NC State College of Veterinary Medicine’s Margaret Gruen is the recipient of a $1.5 million National Institutes of Health grant for a five-year study into the traits that make certain puppies excellent candidates to become service and companion dogs.
The research project focuses on the emotional and cognitive development of working dog puppies during different growth stages to get a better understanding of how service dog traits develop.
Various assessments, including measuring plasma and salivary cortisol concentrations, as well as heart rate variability during daily activities, will be used with 30 puppies each year for the five years of the research. The study will also look at how different types of training strategies influence development of service dog skills, and characterize the psychological mechanisms service dogs rely on or are hindered by when helping people.
Gruen, CVM assistant professor of behavioral medicine and a board certified veterinary behaviorist, is collaborating with Brian Hare, Duke University professor of evolutionary anthropology, on the project. She completed an internship and residency in veterinary behavior at the CVM and then served on the school’s faculty. Gruen was co-director of Duke’s Canine Cognition Center for two years before returning to the CVM last year as an assistant professor.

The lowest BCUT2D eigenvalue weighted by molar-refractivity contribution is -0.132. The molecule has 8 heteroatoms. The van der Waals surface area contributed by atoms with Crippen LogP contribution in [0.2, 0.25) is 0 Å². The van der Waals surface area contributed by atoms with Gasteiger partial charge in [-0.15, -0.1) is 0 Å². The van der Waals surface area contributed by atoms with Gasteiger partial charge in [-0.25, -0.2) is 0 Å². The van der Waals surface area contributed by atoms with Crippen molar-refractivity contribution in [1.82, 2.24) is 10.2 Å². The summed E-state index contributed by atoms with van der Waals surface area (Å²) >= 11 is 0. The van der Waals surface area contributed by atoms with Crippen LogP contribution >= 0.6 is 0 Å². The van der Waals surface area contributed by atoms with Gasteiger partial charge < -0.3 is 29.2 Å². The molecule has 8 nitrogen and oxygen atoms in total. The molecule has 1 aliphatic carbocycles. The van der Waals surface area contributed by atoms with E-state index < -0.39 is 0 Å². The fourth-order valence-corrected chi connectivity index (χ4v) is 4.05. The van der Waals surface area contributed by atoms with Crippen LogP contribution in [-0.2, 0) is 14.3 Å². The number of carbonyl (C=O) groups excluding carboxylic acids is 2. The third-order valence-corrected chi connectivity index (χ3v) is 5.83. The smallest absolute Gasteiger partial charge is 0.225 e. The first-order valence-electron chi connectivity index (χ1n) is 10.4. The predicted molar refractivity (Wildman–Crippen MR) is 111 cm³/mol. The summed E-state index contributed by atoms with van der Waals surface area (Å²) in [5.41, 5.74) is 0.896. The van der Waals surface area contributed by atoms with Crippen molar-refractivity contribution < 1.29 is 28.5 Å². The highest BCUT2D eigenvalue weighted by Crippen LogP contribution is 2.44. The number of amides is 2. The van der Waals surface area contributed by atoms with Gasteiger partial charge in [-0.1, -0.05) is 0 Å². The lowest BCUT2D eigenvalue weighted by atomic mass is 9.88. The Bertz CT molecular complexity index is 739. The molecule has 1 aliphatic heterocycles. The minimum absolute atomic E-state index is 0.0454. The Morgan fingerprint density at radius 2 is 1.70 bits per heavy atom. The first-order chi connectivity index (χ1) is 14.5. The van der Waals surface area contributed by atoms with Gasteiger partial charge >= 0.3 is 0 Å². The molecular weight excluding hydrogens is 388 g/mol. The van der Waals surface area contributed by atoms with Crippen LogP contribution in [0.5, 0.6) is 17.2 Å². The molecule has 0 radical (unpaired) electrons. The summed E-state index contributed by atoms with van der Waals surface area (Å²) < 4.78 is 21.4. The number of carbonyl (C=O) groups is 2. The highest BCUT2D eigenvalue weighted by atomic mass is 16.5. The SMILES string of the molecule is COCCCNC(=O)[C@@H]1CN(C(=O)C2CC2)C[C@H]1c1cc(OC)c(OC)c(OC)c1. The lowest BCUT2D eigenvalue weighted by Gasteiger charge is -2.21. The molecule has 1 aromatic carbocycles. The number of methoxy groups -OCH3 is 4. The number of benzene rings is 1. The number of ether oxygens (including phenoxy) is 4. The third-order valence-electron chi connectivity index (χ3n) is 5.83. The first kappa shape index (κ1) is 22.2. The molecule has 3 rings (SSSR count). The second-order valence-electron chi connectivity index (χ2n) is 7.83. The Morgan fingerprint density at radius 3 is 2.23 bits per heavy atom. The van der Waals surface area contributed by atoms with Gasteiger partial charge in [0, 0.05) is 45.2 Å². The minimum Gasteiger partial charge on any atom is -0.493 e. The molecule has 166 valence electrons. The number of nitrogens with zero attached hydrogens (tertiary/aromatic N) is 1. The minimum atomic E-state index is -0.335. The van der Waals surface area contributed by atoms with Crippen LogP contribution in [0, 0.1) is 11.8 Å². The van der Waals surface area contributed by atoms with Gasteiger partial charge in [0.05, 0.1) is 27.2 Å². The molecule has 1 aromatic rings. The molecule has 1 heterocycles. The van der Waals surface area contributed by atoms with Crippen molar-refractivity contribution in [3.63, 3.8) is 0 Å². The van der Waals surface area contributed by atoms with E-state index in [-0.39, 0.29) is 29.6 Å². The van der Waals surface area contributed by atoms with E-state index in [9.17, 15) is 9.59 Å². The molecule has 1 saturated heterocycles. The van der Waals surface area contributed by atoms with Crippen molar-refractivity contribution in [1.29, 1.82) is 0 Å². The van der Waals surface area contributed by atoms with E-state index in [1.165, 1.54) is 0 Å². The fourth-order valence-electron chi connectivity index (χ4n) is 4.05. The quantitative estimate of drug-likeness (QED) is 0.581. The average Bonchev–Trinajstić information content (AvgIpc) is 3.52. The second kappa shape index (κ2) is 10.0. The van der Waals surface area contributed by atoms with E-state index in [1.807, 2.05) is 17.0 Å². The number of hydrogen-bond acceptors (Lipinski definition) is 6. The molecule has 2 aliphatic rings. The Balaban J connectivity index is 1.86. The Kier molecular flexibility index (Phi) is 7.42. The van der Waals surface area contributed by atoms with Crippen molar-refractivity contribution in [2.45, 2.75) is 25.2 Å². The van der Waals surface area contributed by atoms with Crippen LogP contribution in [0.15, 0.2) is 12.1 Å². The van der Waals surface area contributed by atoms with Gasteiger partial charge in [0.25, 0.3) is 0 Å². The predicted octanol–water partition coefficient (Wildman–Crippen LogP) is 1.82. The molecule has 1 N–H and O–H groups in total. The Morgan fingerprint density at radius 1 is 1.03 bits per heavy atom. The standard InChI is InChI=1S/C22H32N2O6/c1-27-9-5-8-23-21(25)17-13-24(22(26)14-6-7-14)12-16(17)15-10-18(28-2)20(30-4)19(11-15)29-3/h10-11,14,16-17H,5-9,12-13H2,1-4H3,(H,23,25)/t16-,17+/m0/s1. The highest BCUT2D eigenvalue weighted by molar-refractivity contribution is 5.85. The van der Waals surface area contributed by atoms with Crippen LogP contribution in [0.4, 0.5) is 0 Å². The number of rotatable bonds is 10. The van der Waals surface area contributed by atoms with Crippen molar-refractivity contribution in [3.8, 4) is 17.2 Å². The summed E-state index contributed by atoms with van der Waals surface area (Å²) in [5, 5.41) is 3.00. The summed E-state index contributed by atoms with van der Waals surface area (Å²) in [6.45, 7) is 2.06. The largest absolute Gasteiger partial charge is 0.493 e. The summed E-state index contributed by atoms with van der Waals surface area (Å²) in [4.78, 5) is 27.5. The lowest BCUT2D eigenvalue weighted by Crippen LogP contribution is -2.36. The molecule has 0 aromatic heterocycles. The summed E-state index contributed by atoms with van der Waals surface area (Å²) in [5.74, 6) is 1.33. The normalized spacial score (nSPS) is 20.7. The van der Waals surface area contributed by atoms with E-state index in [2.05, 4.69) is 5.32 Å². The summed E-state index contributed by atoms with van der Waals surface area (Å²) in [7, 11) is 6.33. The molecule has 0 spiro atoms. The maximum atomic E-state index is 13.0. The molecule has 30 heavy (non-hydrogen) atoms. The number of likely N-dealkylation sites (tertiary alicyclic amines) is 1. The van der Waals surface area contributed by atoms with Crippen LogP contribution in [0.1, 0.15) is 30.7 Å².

Gruen’s research focuses on small animal pain management, cognition and aging, and human-animal interaction, and has extensive expertise on dog behavior and welfare issues. Past research projects have looked into the effectiveness of therapy dogs visiting hospitals and the capabilities of dogs to detect improvised explosive devices.
Service dogs are trained to assist children and adults with an array of physical and mental disabilities, ranging from visual and hearing impairments to immobility and depression. Dogs can be trained to recognize panic and anxiety attacks and retrieve medications and often work with military veterans that have post-traumatic stress disorder.